Wednesday, May 13, 2009

Barber, Michael. Review of Bill Martin's ETHICAL MARXISM. NDPR (May 2009).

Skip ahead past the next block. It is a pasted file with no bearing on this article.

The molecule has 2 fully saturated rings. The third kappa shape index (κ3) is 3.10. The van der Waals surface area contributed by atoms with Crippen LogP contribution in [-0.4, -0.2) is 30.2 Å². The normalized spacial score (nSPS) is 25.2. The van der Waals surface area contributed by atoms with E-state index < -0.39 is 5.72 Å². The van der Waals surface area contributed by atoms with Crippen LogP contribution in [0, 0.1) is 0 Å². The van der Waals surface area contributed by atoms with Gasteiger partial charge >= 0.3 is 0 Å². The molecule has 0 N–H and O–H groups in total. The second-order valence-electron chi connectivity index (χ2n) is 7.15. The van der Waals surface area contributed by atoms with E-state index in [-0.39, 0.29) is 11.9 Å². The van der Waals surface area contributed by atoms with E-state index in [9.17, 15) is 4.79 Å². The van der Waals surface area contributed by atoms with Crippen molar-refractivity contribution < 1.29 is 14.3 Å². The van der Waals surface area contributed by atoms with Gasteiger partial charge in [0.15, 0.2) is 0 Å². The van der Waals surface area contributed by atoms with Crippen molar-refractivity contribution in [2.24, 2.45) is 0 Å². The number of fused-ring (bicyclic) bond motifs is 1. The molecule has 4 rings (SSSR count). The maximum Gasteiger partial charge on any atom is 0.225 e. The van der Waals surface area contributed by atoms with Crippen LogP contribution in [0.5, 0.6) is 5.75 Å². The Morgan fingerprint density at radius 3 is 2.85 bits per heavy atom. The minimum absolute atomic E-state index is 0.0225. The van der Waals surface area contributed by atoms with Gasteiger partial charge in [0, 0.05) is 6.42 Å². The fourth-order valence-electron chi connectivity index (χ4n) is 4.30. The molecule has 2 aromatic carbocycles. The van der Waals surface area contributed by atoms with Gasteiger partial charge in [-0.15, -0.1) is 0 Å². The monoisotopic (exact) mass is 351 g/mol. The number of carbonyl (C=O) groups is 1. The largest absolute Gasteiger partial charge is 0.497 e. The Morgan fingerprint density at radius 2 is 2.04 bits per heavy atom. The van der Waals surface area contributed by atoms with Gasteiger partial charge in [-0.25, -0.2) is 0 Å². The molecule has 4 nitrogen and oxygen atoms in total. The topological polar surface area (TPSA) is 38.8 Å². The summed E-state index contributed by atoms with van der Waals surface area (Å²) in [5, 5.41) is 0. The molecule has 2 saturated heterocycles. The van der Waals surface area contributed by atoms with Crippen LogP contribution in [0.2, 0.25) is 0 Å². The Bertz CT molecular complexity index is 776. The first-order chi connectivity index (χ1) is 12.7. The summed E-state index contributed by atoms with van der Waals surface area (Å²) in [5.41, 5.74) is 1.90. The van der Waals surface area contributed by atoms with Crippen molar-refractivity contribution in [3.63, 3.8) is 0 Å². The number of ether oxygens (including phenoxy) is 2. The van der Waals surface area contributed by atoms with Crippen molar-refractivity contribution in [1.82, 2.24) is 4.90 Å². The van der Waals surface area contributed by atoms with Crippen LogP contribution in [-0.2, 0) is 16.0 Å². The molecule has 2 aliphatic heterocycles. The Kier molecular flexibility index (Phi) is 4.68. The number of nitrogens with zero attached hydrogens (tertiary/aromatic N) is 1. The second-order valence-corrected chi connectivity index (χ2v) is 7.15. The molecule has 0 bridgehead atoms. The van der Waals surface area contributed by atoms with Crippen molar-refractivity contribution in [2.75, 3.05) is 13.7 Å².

Martin, Bill. Ethical Marxism: the Categorical Imperative of Liberation. Chicago: Open Court, 2008. Bill Martin seeks to restore to Marxist discourse, characterized often by an economic reductivism and philosophical positivism traceable to Karl Marx himself, neglected or even rejected ethical dimensions that have found a high point of expression in the ethics of Immanuel Kant. This admirable project of restoration recaptures ethical dimensions at least implicit in the work of Marx and more explicit in the early work, insofar as Marx's "fourth" formulation of the categorical imperative, namely to overthrow the conditions that degrade humanity, suggests how his project extends Kant's insights to the political and economic realm. This recovery of ethics also will entail that Marxists must address issues of subjectivity, intentionality, and normativity, which Marx may have thought his systemic analyses rendered irrelevant. It further entails that they must examine what is ethically required beyond simply advancing class interests, particularly of those to be found only in advanced capitalist nations. An ethical Marxism will also oppose any teleology or strict laws for history, in which humanity's goals could be achieved without any free, human effort and in which, as a result, such effort would seem no longer really to matter. At the same time, because ethics cannot transform society by itself, Martin wants to retain Marx's systemic analyses that begin with a primary focus on production and the commodification of labor, the producer of value. Marx, however, did not appreciate as well as Lenin did how capitalism was expanding globally through the colonial era until it reached its present imperialist status in which those who are competitively advantaged economically employ assorted strategies (including military force) to dominate others, instrumentalize their lives, and acquire resources, cheap labor, and markets. Since for Martin imperialism, with its devastating effects, is the ethical question of our time, he opposes Ronald Aronson's reformist and social-democratic post-Marxist foundationalism in favor of one that is revolutionary and communist. . . . Read the rest here:

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